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A Vietnam era chopper pilot lands a big addition to the Oklahoma History Center

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OKEENE, Okla. -- Of the more than 10,000 Bell UH-1 helicopters that served during the Vietnam War, this one is actually built from parts of several.

It hangs, now, 15 feet off the floor of the Oklahoma History Center, angling forward, and 'riding slick' which means there are no guns attached.

The pilot's name on the side has some significance here.

Bob Ford spent a year of his life flying them close to the DMZ in Vietnam.

"I don't know how many times I would say this to myself," he recalls. "I wouldn't say it over the intercom but I'd say, 'keep flying you beautiful machine. Keep flying.'"

Lt. Ford was a 23-year-old ROTC kid from OU in 1967.

He'd asked back home what job was most needed.

The Army put him in the pilot seat of a Huey Helicopter.

"I knew if I was going to survive this thing I'd better be the best I could possibly be and be around the best I could possibly be," he says.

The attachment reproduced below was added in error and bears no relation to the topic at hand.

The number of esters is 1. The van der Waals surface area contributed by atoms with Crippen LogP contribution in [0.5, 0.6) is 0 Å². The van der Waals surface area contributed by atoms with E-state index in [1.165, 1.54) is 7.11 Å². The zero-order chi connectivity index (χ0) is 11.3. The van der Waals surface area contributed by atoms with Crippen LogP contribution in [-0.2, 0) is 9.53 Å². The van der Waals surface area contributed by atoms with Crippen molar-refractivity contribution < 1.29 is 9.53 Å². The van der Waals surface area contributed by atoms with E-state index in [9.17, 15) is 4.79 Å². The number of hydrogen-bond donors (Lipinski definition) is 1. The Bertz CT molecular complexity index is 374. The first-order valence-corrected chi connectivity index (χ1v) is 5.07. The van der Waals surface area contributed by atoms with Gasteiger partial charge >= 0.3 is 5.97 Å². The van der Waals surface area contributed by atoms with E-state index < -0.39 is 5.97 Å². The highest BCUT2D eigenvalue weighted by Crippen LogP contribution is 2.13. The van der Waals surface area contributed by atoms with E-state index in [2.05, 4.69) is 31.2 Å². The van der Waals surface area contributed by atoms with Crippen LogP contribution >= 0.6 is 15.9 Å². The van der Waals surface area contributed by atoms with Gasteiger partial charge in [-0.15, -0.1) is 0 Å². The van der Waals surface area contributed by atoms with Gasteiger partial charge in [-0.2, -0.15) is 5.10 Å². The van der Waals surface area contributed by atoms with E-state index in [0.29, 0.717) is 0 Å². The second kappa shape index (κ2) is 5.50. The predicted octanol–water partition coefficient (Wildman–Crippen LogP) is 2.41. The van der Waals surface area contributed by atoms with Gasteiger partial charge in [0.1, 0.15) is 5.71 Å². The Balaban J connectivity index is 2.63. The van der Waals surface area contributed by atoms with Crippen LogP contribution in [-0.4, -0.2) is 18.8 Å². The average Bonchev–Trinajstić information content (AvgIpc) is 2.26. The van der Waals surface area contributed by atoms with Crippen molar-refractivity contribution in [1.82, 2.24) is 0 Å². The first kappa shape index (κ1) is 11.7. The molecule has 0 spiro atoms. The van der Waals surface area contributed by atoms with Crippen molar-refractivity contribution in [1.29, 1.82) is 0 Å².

Ford volunteered to work out of a base in the city of Hue.

He says it was, "The furthest north Army helicopter unit in Vietnam."

Ford says he served with the best.

His crews were as committed as he was.

His choppers took lots of enemy hits.

He made several forced landings, but these machines always brought him down safely.

"We called it the Bell Hotel because we spent so much time in it," he says.

He did lose two crew members to enemy fire.

Bob had all kinds of close calls.

He credits discipline first, and good communications second.

Luck and Hueys brought him home.

"You wondered if you were going to make it," says Bob. "But when you got through with it, dang! You did it!"

Ford wrote a book on his wartime experiences.

He served on a museum board for the History Center and argued that no Vietnam exhibit would be complete without his favorite helicopter.

He put this one together from spare parts then donated it to the museum himself, looking just like the Black Cats he flew 50 years ago.

"Right in front of the nose you can see we were the 282nd Black Cats."

Ford's Huey is the first of many artifacts to be installed for an exhibit called "Welcome Home: Oklahomans and the War" due to open November 6, 2017.

Click here for more information on the exhibit.